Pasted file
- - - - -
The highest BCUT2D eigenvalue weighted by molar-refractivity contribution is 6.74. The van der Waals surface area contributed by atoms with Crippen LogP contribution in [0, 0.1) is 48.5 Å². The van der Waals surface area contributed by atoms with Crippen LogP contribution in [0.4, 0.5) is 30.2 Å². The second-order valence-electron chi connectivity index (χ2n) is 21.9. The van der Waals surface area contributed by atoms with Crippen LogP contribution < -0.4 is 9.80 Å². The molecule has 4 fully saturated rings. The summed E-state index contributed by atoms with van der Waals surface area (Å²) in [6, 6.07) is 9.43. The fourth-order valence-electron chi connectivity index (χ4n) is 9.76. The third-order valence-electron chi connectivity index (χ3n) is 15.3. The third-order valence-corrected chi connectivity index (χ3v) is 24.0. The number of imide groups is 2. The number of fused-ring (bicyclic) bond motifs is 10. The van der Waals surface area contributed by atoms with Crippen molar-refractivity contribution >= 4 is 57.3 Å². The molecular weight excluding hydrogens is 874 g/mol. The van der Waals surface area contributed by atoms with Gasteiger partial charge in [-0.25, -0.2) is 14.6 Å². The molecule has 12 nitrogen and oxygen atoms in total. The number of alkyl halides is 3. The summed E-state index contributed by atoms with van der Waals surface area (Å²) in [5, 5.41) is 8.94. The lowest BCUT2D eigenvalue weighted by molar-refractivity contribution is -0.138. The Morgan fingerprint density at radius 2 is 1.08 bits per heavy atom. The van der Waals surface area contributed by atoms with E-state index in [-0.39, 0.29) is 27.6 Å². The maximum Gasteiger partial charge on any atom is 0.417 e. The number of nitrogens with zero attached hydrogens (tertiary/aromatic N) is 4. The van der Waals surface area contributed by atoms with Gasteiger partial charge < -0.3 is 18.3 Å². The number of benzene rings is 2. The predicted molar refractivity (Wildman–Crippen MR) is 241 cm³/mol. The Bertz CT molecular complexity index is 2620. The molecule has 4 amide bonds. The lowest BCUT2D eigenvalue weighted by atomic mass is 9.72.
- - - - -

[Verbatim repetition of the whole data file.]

The highest BCUT2D eigenvalue weighted by molar-refractivity contribution is 6.74. The van der Waals surface area contributed by atoms with Crippen LogP contribution in [0, 0.1) is 48.5 Å². The van der Waals surface area contributed by atoms with Crippen LogP contribution in [0.4, 0.5) is 30.2 Å². The second-order valence-electron chi connectivity index (χ2n) is 21.9. The van der Waals surface area contributed by atoms with Crippen LogP contribution < -0.4 is 9.80 Å². The molecule has 4 fully saturated rings. The summed E-state index contributed by atoms with van der Waals surface area (Å²) in [6, 6.07) is 9.43. The fourth-order valence-electron chi connectivity index (χ4n) is 9.76. The third-order valence-electron chi connectivity index (χ3n) is 15.3. The third-order valence-corrected chi connectivity index (χ3v) is 24.0. The number of imide groups is 2. The number of fused-ring (bicyclic) bond motifs is 10. The van der Waals surface area contributed by atoms with Crippen molar-refractivity contribution >= 4 is 57.3 Å². The molecular weight excluding hydrogens is 874 g/mol. The van der Waals surface area contributed by atoms with Gasteiger partial charge in [-0.25, -0.2) is 14.6 Å². The molecule has 12 nitrogen and oxygen atoms in total. The number of alkyl halides is 3. The summed E-state index contributed by atoms with van der Waals surface area (Å²) in [5, 5.41) is 8.94. The lowest BCUT2D eigenvalue weighted by molar-refractivity contribution is -0.138. The Morgan fingerprint density at radius 2 is 1.08 bits per heavy atom. The van der Waals surface area contributed by atoms with E-state index in [-0.39, 0.29) is 27.6 Å². The maximum Gasteiger partial charge on any atom is 0.417 e. The number of nitrogens with zero attached hydrogens (tertiary/aromatic N) is 4. The van der Waals surface area contributed by atoms with Gasteiger partial charge < -0.3 is 18.3 Å². The number of benzene rings is 2. The predicted molar refractivity (Wildman–Crippen MR) is 241 cm³/mol. The Bertz CT molecular complexity index is 2620. The molecule has 4 amide bonds. The lowest BCUT2D eigenvalue weighted by atomic mass is 9.72.